In this lesson I pick up where I left off last time and look at all the other conceivable ways that power chords can be played on the guitar. I cover quite a lot of ground, and there’s enough stuff here to keep you busy for a while. Certainly don’t feel you have to take in all this information straight away, particularly if you haven’t been playing for that long.
4th, 3rd, and 2nd-string Root Shapes
These should be fairly easy to get to grips with if you’ve worked your way through the previous lesson. You just need to remember that the 3rd-string root shape is slightly different from the others beacause of the way the guitar is tuned. The note played with the first finger is the root, and the note that the chord is named after. I strongly recommend memorising the names of these root notes so you’ll be able to use the chords quickly and effectivley in real playing situations. These aren’t as ROCK sounding as the 5th and 6th string-root shapes, but they’re still widely-used and worth knowing about.
2 Note 5th-Root Shapes
Here the order of the notes is flipped over so the 5th is now the lowest note. So I guess these could be thought of as inversions of our standard power chord shapes. These are very widey used in rock and metal – just think Smoke On The Water by Deep Purple or I Don’t Know by Ozzy Osbourne. Once again it’s important to be aware of those root notes, and preferably have them memorised, so you’re able to use the shapes effectively in songs.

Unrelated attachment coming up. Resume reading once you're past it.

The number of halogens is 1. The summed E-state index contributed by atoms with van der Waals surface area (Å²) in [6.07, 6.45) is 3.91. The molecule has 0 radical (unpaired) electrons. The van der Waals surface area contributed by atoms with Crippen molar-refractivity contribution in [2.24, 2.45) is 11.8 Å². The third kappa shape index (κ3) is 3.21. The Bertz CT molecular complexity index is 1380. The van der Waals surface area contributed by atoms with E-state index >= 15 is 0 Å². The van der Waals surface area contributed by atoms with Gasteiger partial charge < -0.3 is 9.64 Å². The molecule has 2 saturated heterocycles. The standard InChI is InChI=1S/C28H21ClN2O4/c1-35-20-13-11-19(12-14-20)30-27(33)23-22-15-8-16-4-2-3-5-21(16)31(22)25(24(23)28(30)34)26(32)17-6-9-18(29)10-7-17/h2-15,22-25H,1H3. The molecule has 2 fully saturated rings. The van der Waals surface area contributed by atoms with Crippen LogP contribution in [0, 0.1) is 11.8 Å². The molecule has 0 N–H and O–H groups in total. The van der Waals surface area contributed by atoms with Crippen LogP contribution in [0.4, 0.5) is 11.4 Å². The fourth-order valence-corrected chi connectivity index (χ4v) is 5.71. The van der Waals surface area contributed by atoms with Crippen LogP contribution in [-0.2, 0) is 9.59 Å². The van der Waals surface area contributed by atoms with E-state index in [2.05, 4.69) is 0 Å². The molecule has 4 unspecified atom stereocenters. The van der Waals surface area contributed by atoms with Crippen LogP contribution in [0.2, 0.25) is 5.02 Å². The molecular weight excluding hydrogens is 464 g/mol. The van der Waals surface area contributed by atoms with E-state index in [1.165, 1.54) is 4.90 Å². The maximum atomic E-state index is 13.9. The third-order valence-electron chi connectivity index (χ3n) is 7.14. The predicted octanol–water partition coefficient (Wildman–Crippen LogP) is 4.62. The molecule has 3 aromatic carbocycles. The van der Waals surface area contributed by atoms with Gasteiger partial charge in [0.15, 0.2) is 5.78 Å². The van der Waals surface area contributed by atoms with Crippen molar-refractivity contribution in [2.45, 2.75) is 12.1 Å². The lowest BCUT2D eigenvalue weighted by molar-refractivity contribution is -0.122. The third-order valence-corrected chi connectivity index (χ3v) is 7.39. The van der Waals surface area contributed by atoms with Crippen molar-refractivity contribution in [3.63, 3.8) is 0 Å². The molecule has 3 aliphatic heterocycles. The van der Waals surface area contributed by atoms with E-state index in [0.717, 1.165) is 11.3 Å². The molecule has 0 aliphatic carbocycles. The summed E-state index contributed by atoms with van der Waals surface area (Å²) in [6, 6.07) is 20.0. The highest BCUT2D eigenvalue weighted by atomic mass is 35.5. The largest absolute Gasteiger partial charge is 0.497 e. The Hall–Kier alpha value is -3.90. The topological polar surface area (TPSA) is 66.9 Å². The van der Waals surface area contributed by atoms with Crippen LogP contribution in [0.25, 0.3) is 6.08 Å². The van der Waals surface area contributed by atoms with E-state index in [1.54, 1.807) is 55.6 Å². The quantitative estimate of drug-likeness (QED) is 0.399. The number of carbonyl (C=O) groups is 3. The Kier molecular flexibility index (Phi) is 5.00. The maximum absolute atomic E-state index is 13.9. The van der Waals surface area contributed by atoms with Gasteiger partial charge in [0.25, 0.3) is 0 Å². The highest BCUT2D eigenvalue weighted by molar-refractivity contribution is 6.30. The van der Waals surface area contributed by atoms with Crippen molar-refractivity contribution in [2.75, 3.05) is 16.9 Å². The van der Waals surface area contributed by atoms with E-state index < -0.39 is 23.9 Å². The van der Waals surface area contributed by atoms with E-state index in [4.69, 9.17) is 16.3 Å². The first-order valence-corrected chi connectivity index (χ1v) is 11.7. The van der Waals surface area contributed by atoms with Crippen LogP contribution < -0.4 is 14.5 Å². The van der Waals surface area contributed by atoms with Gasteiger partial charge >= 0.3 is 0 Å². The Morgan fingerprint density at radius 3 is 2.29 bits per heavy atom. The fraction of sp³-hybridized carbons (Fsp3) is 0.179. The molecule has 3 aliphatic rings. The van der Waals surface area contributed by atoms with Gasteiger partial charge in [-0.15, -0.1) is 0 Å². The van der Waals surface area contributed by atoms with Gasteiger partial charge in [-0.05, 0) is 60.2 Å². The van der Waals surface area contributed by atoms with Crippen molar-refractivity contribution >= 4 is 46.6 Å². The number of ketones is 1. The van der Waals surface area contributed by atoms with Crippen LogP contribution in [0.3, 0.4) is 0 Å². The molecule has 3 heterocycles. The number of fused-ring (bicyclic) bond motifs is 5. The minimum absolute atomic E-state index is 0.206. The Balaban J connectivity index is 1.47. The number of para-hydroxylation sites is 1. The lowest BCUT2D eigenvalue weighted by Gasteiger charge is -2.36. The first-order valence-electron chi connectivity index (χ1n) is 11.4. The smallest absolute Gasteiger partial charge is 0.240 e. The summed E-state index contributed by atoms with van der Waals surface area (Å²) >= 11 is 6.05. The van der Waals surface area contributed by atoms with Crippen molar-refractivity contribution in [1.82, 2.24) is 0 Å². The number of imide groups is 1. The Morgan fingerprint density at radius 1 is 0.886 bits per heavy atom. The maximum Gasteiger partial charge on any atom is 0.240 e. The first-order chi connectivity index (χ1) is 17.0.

More 5th In The Bass Shapes
Here are a few more useful shapes with the 5th as the lowest note. These have a massive, thick sound. I only demonstrate the first shape in the video, but the others are just the same chord moved across to the other string sets.
Open Power Chords
Power chords involving open strings are very common – just listen to almost any AC/DC song. There are many possible shapes and below I’ve written out the ones that I find the most useful. Unless you’re careful with your muting these chords can quickly start to sound messy: focus your pick attack on the correct strings for each chord and use fretting hand muting to block any unwanted open strings.
Drop D Power Chords
The beauty of playing power chords in a drop D tuning is that you can just use one finger to barre across the lowest two or three strings. For examples of this check out Killing In The Name Of by Rage Against The Machine, or Heart-Shaped Box by Nirvana. Many metal bands take this approach further by tuning all the strings down even further so the 6th string becomes a low C or B.
Eric Johnson-Style Voicings
I came across these slightly unusual shapes a while ago whilst learning some Eric Johnson tunes, and they’ve since become some of my favourite ways of playing power chords. On the face of it they seem a bit pointless as you’re playing exactly the same notes as a more standard power chord only in a more awkward to play fashion. But something magical does seem to happen when you move a couple of the notes over to different strings and the chord takes on a brighter more chiming quality. Check out the Eric tune Trademark for a good example of these kind of shapes in action.